Why should the simple act of using a bicycle to travel to work, school or to get from A to B carry such a risk? No one would tolerate this if the same risks were attached to tube travel or driving, so why do a lot of cycling campaigners get ignored?

Cyclists in London experience less of the stresses and frustration than people who drive or take public transport, so surely London should be doing everything possible to enable more people to travel this way?

This month’s tragedies have put renewed pressure on Boris Johnson, who, let’s face it, is a guy with a kamikaze-like tolerance for risk on London roads.

However, Boris courted controversy with his prompt response to the recent death toll, telling a radio interviewer: “You cannot blame the victim in these circumstances. But what you can say is that when people make decisions on the road that are very risky – jumping red lights, cycling across fast-moving traffic to get to somewhere in a way that is completely unexpected by the motorist and without looking to see what traffic is doing – it’s very difficult for the traffic engineers to second-guess that.”

In my opinion, the Mayor has completely missed the point. The point being that very little of Boris’ “traffic engineering” is being implemented on the roads. Every time the question of cycling comes up, the Mayor seems to flounder something about cyclists running red lights, riding without helmets, or not riding according to the rules.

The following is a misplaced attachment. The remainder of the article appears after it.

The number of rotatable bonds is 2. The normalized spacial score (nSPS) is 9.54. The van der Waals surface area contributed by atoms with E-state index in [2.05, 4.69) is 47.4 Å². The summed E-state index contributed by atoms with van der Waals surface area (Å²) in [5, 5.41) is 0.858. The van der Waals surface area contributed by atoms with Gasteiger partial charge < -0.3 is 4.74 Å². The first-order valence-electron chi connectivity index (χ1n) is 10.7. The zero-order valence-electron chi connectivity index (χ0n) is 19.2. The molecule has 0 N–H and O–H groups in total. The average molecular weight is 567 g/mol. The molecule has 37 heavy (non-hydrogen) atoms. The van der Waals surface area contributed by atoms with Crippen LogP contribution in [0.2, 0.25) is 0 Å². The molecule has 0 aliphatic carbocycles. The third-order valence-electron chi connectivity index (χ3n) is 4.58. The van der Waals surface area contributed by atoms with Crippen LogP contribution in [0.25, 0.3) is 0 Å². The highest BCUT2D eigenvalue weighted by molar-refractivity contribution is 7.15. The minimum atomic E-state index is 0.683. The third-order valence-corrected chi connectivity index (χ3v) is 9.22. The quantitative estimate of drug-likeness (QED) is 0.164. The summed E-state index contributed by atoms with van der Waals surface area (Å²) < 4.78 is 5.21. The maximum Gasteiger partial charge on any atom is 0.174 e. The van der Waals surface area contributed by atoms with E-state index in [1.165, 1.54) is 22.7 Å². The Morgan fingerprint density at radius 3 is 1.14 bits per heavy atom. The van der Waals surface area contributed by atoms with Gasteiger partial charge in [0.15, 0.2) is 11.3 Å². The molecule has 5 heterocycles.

The Evening Standard hit the nail on the head last week, pointing out that London does have the potential to lead the way in becoming the cycling city of Europe; it all boils down to political aims:

“This is a question of political will, not physical road space: other changes to our roads once branded unthinkable, such as bus lanes and the congestion charge, are now accepted parts of the system. London is a working city with a multiplicity of road users — cyclists, pedestrians, car and lorry drivers. Yet it should be possible for all of us to share the roads, given decent provision and mutual consideration. We can be a cycling city to rival any other in Europe: we just have to want to make it happen.”

There is a rapidly evolving consensus that London has been culpably negligent in dealing with its fast-growing cycling numbers. London must be made safe in all seasons in order for it to be classed as a ‘ safe cycling city’, like Amsterdam, Copenhagen and Berlin. The Mayor has proposed to install CCTV at Bow to study problems, but that’s just the tip of the iceberg.

We should consider an independent review into cycle safety and plan to transform the city’s cycle lanes and junctions, making much more use of segregated pathways. At the end of this month, a mass ‘die-in’ is being planned outside TfL’s headquarters – on Blackfriars Road – to voice cyclists’ frustrations and I will be there, holding together what’s left of my hope for the future of cycling in the capital.